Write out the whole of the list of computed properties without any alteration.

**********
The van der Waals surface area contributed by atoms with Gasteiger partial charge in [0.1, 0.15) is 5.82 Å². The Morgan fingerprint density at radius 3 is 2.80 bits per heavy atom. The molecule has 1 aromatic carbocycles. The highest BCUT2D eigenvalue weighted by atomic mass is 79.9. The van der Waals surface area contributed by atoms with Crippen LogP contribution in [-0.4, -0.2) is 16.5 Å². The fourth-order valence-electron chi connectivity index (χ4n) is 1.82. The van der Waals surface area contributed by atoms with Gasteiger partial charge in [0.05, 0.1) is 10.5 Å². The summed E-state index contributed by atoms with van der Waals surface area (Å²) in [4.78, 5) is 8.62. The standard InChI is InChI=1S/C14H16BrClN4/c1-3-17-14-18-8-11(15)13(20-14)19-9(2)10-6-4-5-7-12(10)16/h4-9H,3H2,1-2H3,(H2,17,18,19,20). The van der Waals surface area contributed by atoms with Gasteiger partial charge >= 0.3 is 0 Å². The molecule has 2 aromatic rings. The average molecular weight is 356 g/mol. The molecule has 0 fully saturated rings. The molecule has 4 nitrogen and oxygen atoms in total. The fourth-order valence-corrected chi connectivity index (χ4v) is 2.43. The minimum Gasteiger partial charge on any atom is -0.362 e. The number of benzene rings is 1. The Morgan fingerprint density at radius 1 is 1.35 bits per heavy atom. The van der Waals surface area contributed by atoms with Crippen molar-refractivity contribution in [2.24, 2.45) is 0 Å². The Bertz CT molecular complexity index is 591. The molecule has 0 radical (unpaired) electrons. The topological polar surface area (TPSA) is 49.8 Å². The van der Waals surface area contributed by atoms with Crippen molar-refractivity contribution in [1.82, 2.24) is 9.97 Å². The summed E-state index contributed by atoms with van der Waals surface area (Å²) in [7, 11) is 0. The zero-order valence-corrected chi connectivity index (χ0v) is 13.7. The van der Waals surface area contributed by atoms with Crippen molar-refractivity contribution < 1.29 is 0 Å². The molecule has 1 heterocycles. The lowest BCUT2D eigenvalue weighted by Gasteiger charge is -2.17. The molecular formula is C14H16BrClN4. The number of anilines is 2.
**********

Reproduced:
The van der Waals surface area contributed by atoms with Gasteiger partial charge in [0.1, 0.15) is 5.82 Å². The Morgan fingerprint density at radius 3 is 2.80 bits per heavy atom. The molecule has 1 aromatic carbocycles. The highest BCUT2D eigenvalue weighted by atomic mass is 79.9. The van der Waals surface area contributed by atoms with Crippen LogP contribution in [-0.4, -0.2) is 16.5 Å². The fourth-order valence-electron chi connectivity index (χ4n) is 1.82. The van der Waals surface area contributed by atoms with Gasteiger partial charge in [0.05, 0.1) is 10.5 Å². The summed E-state index contributed by atoms with van der Waals surface area (Å²) in [4.78, 5) is 8.62. The standard InChI is InChI=1S/C14H16BrClN4/c1-3-17-14-18-8-11(15)13(20-14)19-9(2)10-6-4-5-7-12(10)16/h4-9H,3H2,1-2H3,(H2,17,18,19,20). The van der Waals surface area contributed by atoms with Gasteiger partial charge >= 0.3 is 0 Å². The molecule has 2 aromatic rings. The average molecular weight is 356 g/mol. The molecule has 0 fully saturated rings. The molecule has 4 nitrogen and oxygen atoms in total. The fourth-order valence-corrected chi connectivity index (χ4v) is 2.43. The minimum Gasteiger partial charge on any atom is -0.362 e. The number of benzene rings is 1. The Morgan fingerprint density at radius 1 is 1.35 bits per heavy atom. The van der Waals surface area contributed by atoms with Crippen molar-refractivity contribution in [2.24, 2.45) is 0 Å². The Bertz CT molecular complexity index is 591. The molecule has 0 radical (unpaired) electrons. The topological polar surface area (TPSA) is 49.8 Å². The van der Waals surface area contributed by atoms with Crippen molar-refractivity contribution in [1.82, 2.24) is 9.97 Å². The summed E-state index contributed by atoms with van der Waals surface area (Å²) in [7, 11) is 0. The zero-order valence-corrected chi connectivity index (χ0v) is 13.7. The van der Waals surface area contributed by atoms with Crippen molar-refractivity contribution < 1.29 is 0 Å². The molecule has 1 heterocycles. The lowest BCUT2D eigenvalue weighted by Gasteiger charge is -2.17. The molecular formula is C14H16BrClN4. The number of anilines is 2.